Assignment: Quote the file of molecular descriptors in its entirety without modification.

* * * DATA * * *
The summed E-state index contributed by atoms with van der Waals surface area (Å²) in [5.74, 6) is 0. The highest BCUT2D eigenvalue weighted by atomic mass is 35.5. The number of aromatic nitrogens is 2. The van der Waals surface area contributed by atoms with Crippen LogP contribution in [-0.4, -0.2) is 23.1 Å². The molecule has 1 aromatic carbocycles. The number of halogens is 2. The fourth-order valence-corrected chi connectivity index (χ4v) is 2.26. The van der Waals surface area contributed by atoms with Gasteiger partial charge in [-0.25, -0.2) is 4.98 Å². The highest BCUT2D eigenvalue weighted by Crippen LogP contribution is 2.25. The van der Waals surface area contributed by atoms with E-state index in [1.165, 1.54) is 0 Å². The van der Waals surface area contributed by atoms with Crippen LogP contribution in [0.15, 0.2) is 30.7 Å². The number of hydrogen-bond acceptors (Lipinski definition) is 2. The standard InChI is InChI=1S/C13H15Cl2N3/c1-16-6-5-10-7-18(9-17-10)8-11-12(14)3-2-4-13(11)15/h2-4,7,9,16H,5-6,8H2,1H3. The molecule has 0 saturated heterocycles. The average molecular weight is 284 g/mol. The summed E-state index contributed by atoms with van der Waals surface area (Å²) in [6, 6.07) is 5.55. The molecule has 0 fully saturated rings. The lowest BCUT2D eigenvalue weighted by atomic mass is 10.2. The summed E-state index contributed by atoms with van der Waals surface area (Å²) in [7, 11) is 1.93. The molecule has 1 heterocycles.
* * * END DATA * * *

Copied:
The summed E-state index contributed by atoms with van der Waals surface area (Å²) in [5.74, 6) is 0. The highest BCUT2D eigenvalue weighted by atomic mass is 35.5. The number of aromatic nitrogens is 2. The van der Waals surface area contributed by atoms with Crippen LogP contribution in [-0.4, -0.2) is 23.1 Å². The molecule has 1 aromatic carbocycles. The number of halogens is 2. The fourth-order valence-corrected chi connectivity index (χ4v) is 2.26. The van der Waals surface area contributed by atoms with Gasteiger partial charge in [-0.25, -0.2) is 4.98 Å². The highest BCUT2D eigenvalue weighted by Crippen LogP contribution is 2.25. The van der Waals surface area contributed by atoms with E-state index in [1.165, 1.54) is 0 Å². The van der Waals surface area contributed by atoms with Crippen LogP contribution in [0.15, 0.2) is 30.7 Å². The number of hydrogen-bond acceptors (Lipinski definition) is 2. The standard InChI is InChI=1S/C13H15Cl2N3/c1-16-6-5-10-7-18(9-17-10)8-11-12(14)3-2-4-13(11)15/h2-4,7,9,16H,5-6,8H2,1H3. The molecule has 0 saturated heterocycles. The average molecular weight is 284 g/mol. The summed E-state index contributed by atoms with van der Waals surface area (Å²) in [6, 6.07) is 5.55. The molecule has 0 fully saturated rings. The lowest BCUT2D eigenvalue weighted by atomic mass is 10.2. The summed E-state index contributed by atoms with van der Waals surface area (Å²) in [7, 11) is 1.93. The molecule has 1 heterocycles.